I see the government panicking, and it's not making me feel good. If they are successful, that could cause a market bottom here, but I think BEST CASE scenario, the market has one bottom here, and another one or two bottoms at the same level. So if the market jumps higher here on some sort of celebration of a bailout package (which would be a hell of a rally if it does rally), I have to believe we see a few more disasters that cause us to re-test the lows at best.  However, it's more likely that the market makes another leg lower than the one we've already seen.

With what I'm seeing the government do to curb a stock market crash, such as ban short-selling on 799 financial stocks, I know that's the wrong move because we need short sellers. This is because if the market falls through the floor and crashes, and financial stocks start dropping, who steps in to buy? Nobody! The only ones to buy are the short sellers when they close out their short positions. They have to buy back the stock that they originally sold short to close the position and take the profit. That "short-covering" is always the first bottom – not made by bold people who buy long on the cheap.

But then again, I think the greatest minds of our economy MUST have thought about the reasons I'm thinking about why it's stupid. But they did it anyway. So that gives me more reason to think they felt that the alternative was worse. The question is, what else do they see? There could VERY EASILY be a collapse of the market and economy. These guys are taking drastic measures. It's like the movie scene where the guy is sitting with a bomb on a timer in the last 3 seconds trying to decide whether to cut the blue or green wire. One will stop the bomb; the other will blow it up. Then they just say, what the hell, I guess it's the blue one and we have to take SOME action or the timer runs out and go blow up anyway.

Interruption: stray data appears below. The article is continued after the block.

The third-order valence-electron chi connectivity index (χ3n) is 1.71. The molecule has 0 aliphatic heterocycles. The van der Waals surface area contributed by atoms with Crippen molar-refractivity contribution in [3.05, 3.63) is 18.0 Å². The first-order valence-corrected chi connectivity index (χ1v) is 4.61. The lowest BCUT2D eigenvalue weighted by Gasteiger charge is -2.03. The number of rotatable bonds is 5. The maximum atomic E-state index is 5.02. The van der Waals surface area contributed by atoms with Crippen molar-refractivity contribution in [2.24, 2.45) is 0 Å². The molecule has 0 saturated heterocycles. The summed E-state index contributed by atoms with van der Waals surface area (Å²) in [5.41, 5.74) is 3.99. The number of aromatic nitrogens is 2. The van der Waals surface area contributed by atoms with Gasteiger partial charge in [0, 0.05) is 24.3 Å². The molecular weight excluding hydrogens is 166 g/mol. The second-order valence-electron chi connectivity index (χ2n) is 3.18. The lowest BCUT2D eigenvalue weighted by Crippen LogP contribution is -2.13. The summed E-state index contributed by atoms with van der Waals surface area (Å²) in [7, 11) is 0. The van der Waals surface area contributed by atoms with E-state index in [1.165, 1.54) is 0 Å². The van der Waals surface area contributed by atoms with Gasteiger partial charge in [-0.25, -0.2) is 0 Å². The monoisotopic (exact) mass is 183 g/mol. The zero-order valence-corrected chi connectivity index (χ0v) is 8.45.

The Fed recently had $800 billion in cash reserves. Now, after bailing out Fannie (FNM) & Freddie (FRE), Bear, AIG (NYSE:AIG) etc, they have only $300 billion and $500 billion in high risk sub-prime loans. That's not good. The Fed's job is to keep inflation low and employment full.  It's not to sell off parts of an insurance company's distressed assets or to back Fannie and Freddie or guarantee Bear Stearns' bad debt pools for J.P. Morgan (NYSE:JPM).

At one point the other day, institutions were so scared that they were paying the government to hold their money (buying Treasuries at a premium when Treasuries paid nearly 0%, knowing they would come down again in price). That hasn't happened since the Great Depression. 

A $65 billion money market fund suspended redemptions and threatened to "break the buck" by redeeming at less than face value (97 cents on the dollar). So the Treasury said they'd insure money market funds.